Will Arbery’s wonderfully unsettling Plano is a kind of inside-out play: it goes so far into the uncanny, protean mind’s eye that it comes out the other side, revealing all sorts of disturbing social truths. Directed in a focused rush of fight-or-flight energy by Taylor Reynolds, Plano appeared in Clubbed Thumb’s Summerworks Festival last year. Now it returns for a run at the Connelly, where its thrilling oddities have a bit more elbow room and the scruffy Astroturf lawn of Daniel Zimmerman’s set spills over the lip of the theater’s fantastic old proscenium stage. Arbery grew up in Texas as “the only boy with seven sisters,” and in the taut, wily Plano, he turns a fun-house mirror onto certain aspects of that autobiography.
The play’s three sisters — related to those of Chekhov inasmuch as they’re stuck as hell — inhabit a couple of bleak suburban houses outside Dallas as well as a shared, haunted mindscape. Anne (Crystal Finn) is the oldest, a professor with a husband named John (Cesar J. Rosado) — actually it’s Juan, but he’s “always wanted to be John” — who may or may not be gay and may or may not have married her for a green card. Isabel (Susannah Flood) is the youngest: devout, self-sacrificing, possibly anorexic, and never as “fine” as she claims. Genevieve (Miriam Silverman) is in the middle. A sculptor with a straying husband called Steve (Ryan King), she’s the kind of driven, skeptical caregiver whose concern comes off as bullying. “Don’t fuck up your life,” she snaps at both of her sisters, a warning that’s more personal than she lets on.
So far, so domestic — but Reynolds and her actors immediately bring the play’s rapid, trippy rhythms and its Tilt-A-Whirl sense of reality to the fore. “Talk as though your life depended on it. Now,” Genevieve demands as she and her sisters huddle on her porch together, and indeed, Arbery’s characters behave as if they’re always following similar orders. At least, the women do. If Genevieve, Anne, and Isabel stop talking, they might blink out like tiny lights, but John, Steve, and a frightening male figure known only as the Faceless Ghost (Brendan Dalton) can come or go, speak or not speak, as they please. But whatever their literal physical wanderings, the sisters — and, as the play’s harrowing climax reveals, their mother, Mary (Mary Shultz) — are trapped, clinging desperately to each other in a world where the edges of sanity, possibility, and agency are steadily crumbling.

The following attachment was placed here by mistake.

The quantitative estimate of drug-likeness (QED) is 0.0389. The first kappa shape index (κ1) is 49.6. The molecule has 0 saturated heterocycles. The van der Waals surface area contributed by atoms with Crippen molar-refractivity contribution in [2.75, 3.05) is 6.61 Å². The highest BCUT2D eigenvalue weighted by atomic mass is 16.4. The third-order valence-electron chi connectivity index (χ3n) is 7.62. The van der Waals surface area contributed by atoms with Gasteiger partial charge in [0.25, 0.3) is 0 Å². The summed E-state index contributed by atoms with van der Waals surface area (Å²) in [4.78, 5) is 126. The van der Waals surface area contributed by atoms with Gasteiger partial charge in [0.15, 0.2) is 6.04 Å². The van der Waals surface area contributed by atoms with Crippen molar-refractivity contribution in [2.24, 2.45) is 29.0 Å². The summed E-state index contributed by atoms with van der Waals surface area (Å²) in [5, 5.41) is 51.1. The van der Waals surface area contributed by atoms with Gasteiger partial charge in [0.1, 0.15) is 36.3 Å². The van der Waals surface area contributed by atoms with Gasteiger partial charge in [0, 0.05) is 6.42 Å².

If you live in this world, time flies when you’re having the opposite of fun, and though we laugh as Anne rattles breathlessly through a sequence like, “We’re going down to Juarez for New Year’s … See you later. It’s later. Juarez was wonderful” — the hairs on the backs of our necks stand up. Something’s out of joint. The world hurtles forward yet nothing moves. People split and shift and disappear to Plano (“Stop saying Plano, I hate Plano,” Genevieve snaps) as if it’s some kind of psychological wormhole, not a town but, as the stoners say, a state of mind. The mundane slips ever closer to the nightmarish — indeed, the sisters hardly know the difference between their memories and their nightmares. Soon enough, there are two Steves, one who’s left Genevieve for an intern (and whose “new thing is now intersectional feminism”) and one who’s still lurking — lumpish, sulky, and terrifying — around her house. There’s John, slippery and unknowable as a deep-sea creature, who unblinkingly assures Anne that, though there are many more of him (“All the mes … All around. Everywhere”), he “keeps them invisible” and she’ll “never need to know where they go.” And there’s that ghost, faceless, needy, and menacing — and hellbent on keeping Isabel in the theater. He wrestles her back onto the stage when she panics and tries to make a metatheatrical break for it. As Isabel discovers, say “Plano” enough times and it starts to warp into “Play — No.”